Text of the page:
Design007 Magazine


Issue link:

Contents of this Issue


Page 81 of 111

82 DESIGN007 MAGAZINE I FEBRUARY 2022 flexibility. When designing a flex hatched plane, your traces should go over the knuckles in the crosshatching. If you have a differential pair and you are concerned about the imped- ance, the differential pair pitch and the diago- nal pitch should be equal. Put your traces right over the knuckles. Figure 7.5 illustrates the hatched-plane parameters to consider. Minimum Bend, Radius, and Failure Modes For flex types 1 and 2 as shown in Figure 7.1, the minimum bend radius should be at least six times the overall thickness of the flex substack. For flex types 3 and 4, loose leaf, the mini- mum bend radius should be at least 12 times the overall thickness, and for flex Types 3 and 4, with bonded flex layers, the minimum bend radius should be at least 20 times the overall thickness. If these minimum radii are not considered, the result can be an open circuit from conduc- tor fracture, distortions in the adhesive and polyimide, or you can have actual delamina- tion just like you could with a rigid design. e "bookbinding" technique in flexible-cir- cuit design incorporates greater length of the flex layers on the outside of the bend, similar to the spine of a book. is is the most expensive approach, so it is something to consider when all other methods to achieve 90- or 180-degree flexure have been exhausted. Artwork length- ening in the flex area depends on whether the bend is 90 or 180 degrees. A 180-degree bend means twice the length, which adds a signifi- cant cost to the manufacturing process. IPC-2223 highlights preferred and undesir- able bend-area routing practices. Some high- level examples follow: • Avoid changing the trace width in the bend region; instead, keep it the same width all the way through the bend area. • Distribute the traces evenly. Lack of symmetry increases the likelihood of stress buildup. • Route traces perpendicular to the bend region. • Do not put vias in the bend area. FLEX007 Bill Hargin is the chief everything officer at Z-zero, developer of the PCB stackup design and mate- rial selection software, Z-planner Enterprise and author of The Printed Circuit Designer's Guide to... Stackups: The Design within the Design. Figure 7.5: In this example, the hatch pitch is 18. The diagonal pitch is 25.5. Hatch angle is 45 degrees, and the hatch offset is 1.1 mils, but ideally would be zero. (Image from Z-planner Enterprise.)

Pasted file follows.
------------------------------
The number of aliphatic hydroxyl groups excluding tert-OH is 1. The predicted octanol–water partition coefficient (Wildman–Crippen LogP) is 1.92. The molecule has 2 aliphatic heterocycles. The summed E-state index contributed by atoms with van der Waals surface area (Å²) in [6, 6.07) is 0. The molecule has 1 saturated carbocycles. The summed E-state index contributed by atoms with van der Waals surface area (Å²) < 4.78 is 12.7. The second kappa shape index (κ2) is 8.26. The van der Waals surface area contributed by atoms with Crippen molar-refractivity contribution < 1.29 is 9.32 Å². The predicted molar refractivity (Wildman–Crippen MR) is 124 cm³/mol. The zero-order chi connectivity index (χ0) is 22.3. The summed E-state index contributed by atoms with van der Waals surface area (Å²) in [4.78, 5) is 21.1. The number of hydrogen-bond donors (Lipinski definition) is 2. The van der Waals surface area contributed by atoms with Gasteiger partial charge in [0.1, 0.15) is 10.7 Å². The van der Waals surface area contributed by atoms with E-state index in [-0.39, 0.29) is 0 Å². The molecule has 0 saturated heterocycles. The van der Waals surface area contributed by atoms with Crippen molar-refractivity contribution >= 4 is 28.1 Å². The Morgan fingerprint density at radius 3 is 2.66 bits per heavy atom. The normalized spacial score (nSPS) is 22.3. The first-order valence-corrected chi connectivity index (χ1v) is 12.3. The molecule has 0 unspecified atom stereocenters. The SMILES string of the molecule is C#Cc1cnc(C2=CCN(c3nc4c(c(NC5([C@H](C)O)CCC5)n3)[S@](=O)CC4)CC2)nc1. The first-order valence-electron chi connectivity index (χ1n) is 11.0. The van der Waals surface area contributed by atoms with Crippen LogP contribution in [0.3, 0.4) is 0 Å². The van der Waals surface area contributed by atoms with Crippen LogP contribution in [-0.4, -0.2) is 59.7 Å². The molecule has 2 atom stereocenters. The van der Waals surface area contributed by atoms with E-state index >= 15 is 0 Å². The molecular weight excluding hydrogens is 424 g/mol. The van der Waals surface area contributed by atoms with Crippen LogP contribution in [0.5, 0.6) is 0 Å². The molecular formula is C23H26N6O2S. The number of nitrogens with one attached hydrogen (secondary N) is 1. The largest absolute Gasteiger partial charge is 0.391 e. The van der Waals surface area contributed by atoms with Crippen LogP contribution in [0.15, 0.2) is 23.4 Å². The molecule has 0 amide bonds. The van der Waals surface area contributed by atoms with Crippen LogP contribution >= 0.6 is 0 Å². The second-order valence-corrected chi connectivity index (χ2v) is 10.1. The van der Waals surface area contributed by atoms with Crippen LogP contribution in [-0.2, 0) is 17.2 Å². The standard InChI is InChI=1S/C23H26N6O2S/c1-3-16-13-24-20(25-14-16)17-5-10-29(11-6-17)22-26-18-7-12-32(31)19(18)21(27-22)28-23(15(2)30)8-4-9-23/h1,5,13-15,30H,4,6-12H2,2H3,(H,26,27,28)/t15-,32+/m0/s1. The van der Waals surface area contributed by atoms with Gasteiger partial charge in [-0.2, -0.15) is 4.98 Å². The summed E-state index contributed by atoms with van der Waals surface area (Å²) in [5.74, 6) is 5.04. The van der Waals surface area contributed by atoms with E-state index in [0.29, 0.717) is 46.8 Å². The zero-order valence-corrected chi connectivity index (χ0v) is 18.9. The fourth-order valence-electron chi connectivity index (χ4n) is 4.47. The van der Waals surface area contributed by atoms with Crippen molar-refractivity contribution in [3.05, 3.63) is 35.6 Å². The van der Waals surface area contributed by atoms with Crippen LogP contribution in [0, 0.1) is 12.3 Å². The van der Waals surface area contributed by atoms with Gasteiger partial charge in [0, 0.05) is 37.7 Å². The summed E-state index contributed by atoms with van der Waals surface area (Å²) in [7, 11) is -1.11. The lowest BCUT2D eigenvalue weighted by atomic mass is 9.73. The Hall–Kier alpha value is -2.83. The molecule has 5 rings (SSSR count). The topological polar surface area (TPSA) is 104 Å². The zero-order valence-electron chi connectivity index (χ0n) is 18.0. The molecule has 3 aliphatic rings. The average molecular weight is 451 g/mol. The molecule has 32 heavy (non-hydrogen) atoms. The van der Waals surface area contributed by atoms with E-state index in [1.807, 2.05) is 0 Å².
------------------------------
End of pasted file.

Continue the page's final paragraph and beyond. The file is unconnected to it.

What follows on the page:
Articles in this issue

Links on this page

Archives of this issue

view archives of Design007 Magazine - Design007-Feb2022